“Oh you’ve been to the moon? The wife and I went for our last anniversary. What hotel did you stay at? … Is something wrong with your hands, Mr. Aldrin?”

  • Kopis

    Okay acronym jockeys, the primary objective of communication is to make something clearer. The huge majority of 3, or so, letter acronyms are very geek specific. They aid in short-hand speak to those on project development deadlines. In other words, there is no *urgent need* for short-hand speak here or in many, many, many other places.

    Define, spell out, what an acronym means the first time, or first few times, it’s used. The more formal term is *common courtesy.* BFR – Big F**k’n ‘Roid??? ITAR??? Never heard of it, since it’s from the government, most likely don’t want to know or care. If you’re not causing prove-able harm to anyone, there are simple ways around it.

    Simple counter to authoritarian bureaucrats: have them, their supervisor, and department head sign, notarize, and hand to you their full names, addresses, and dates of birth for purposes of personal liability. This comes from a law maxim: “Man is liable for their actions” (“Humans are liable for their actions”). See Nuremberg Tribunal 1945-1947 for a dramatic example. Recent news example: Salt Lake City cop (detective Payne) fired, and supervisor demoted, for falsely (unlawfully) arresting a hospital nurse…

    • guest

      Big F**king Rock.

      Find a big rock. Throw it. If it does not achieve orbit, try again.

    • Scottlowther

      BFR: Big F’ing Rocket. Though I’ve also heard “Big Falcon Rocket.”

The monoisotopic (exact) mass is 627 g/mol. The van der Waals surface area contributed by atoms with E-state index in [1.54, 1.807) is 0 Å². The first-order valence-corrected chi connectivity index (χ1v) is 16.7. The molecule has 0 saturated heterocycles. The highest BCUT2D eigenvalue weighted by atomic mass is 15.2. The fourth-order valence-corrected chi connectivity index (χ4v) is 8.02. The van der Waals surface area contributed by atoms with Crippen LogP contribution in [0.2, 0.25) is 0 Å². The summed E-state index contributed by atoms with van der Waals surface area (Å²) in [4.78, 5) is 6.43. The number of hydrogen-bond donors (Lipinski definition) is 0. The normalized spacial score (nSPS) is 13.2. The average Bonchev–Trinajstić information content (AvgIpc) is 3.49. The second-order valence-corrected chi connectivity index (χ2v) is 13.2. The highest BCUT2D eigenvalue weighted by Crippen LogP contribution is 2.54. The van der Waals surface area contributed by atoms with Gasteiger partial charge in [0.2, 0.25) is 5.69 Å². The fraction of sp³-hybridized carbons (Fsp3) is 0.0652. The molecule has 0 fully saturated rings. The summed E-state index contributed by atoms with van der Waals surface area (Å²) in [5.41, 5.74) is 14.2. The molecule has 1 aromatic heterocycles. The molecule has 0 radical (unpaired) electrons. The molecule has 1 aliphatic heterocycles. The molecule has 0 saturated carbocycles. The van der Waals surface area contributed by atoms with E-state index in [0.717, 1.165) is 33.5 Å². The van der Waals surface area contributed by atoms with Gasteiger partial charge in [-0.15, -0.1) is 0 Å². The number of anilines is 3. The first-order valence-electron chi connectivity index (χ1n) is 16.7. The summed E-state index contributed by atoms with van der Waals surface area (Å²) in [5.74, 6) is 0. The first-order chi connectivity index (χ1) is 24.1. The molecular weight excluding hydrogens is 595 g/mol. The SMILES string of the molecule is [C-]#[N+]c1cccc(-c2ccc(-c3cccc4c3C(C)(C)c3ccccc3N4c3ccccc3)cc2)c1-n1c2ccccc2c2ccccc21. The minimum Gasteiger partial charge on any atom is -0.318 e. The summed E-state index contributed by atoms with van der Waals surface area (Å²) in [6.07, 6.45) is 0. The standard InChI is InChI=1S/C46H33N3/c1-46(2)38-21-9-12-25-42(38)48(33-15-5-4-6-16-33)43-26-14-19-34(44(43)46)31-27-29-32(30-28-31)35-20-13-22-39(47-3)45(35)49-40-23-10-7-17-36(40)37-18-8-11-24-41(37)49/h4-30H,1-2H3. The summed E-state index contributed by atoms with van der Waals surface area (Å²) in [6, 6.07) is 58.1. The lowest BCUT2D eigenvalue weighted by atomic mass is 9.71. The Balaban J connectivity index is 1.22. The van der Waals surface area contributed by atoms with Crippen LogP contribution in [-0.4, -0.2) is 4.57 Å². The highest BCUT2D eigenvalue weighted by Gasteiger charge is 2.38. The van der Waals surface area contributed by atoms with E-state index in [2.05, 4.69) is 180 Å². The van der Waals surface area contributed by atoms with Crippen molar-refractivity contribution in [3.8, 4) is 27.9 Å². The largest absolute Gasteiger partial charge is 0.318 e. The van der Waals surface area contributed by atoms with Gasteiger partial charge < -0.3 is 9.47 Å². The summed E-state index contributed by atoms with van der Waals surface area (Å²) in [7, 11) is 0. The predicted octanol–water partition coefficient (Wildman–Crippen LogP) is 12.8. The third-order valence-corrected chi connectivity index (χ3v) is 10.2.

ITAR: International Trade in Arms Regualtion. Basically, it’s a law meant to prevent you from selling weapons to foreigners. The fun thing is that ITAR can be slapped on any technology that the bureaucrats think has weapons potential. Such as rockets.

      • publiusr

        You know something–it is too bad Medaris from the ABMA and Musk never met.

        BFS is a better fit for troop rockets/SUSTAIN than Rhombus

        Forget the space corp under the USAF–bring back the ABMA–and have Musk head it up.

    • Paul451

      Dude, you’re on the internet. Highlight, right click, “search google for…”, top result “BFR (rocket)”.

      Moreso, any reader of this blog who isn’t familiar with Musk’s BFR presentation at the IAC in SA a week ago, IMO, it’s that reader who is a fault. (Especially since Scott reported on it in an earlier post.)

      AFAIC, this wallowing in ignorance, this being proud of ignorance, expecting everyone else to make things simple for you, is one of the great problems with society.